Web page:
Be determined and persistent :There’s a lot of competition out there – thousands of people want the fame and fortune of a successful singing career. Most successful singers spend years working on their voices and playing low-paying gigs before they make it big. Don’t lose sight of your goal, and resolve to be patient.
Conquer your fears: Contrary to what you might think, a lot of performers struggle with severe stage fright. If this is a problem for you, or if you’re too hung up on getting the approval of others, find ways to confront your fears and increase your confidence. Sing in front of others often, whether it’s in the car with friends or on a stage, and remember that others’ opinions of you are not what’s important – what matters is that you’re working toward your dream.
Start with one good song that you sing great. Once you got that work on your next best song. Before you know it, you’ll have a whole night covered, a gig of good stuff.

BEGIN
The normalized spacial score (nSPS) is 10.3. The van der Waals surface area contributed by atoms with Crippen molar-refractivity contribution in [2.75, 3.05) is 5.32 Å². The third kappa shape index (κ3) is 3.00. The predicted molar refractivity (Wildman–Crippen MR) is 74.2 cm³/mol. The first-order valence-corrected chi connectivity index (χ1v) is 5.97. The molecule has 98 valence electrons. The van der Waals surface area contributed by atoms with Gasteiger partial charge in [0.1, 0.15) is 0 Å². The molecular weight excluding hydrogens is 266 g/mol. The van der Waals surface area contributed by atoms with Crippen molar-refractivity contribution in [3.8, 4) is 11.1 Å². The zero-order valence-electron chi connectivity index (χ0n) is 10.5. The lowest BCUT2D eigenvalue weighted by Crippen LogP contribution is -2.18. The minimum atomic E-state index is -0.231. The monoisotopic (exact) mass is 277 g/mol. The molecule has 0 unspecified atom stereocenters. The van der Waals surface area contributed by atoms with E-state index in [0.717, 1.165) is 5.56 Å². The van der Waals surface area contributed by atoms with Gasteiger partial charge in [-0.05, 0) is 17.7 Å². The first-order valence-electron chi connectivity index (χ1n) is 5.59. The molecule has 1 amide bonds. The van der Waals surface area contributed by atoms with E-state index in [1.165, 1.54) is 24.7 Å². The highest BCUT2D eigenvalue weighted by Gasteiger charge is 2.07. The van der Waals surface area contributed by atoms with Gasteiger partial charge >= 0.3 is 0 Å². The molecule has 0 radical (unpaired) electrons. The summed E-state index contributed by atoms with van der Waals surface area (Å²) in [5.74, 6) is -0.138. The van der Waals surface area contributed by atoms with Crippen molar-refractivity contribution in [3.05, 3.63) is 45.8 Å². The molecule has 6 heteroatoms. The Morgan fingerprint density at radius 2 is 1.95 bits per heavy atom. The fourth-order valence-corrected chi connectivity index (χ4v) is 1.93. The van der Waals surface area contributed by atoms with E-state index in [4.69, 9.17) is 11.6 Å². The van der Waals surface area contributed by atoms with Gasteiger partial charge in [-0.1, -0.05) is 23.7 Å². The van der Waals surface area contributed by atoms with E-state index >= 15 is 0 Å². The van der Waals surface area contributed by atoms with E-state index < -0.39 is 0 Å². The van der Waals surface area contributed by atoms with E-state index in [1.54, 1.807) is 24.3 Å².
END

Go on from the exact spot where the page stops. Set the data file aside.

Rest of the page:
Breathe, breathe deep, more air than you will possibly ever need to do the song. Don’t run out of breath or power.
If you don’t write your own songs, pick good covers. A lot of singers don’t write their own songs, and that’s OK. Particularly when you’re first starting out, you want people to pay more attention to the quality of your voice than the quality of your songwriting. Build up a “set list” of 10 to 15 covers you know you can really knock out of the park, and practice getting better at them.
Choose a good mix of popular and obscure songs. Just as you don’t want to focus on only Top 40 hits, you also don’t want to be singing only songs that no one recognizes.
Provide a fresh take on a classic. A good way to get a cover noticed is drastically altering the tone, tempo or instrumentation of a popular song. Compare the several different versions of “Hallelujah,” or listen to the Civil Wars’ cover of Michael Jackson’s “Billie Jean.”
Sing in public whenever possible. Book as many gigs as you can to get your voice out there – you never know who will be listening in the audience. Sing at private parties, county fairs, store openings, rodeos, sporting events, talent shows, karaoke nights, and anywhere else that will have you, paid or not. Even if you don’t get spotted by a talent agent right away, you’re practicing your stage presence and getting used to being in front of a crowd.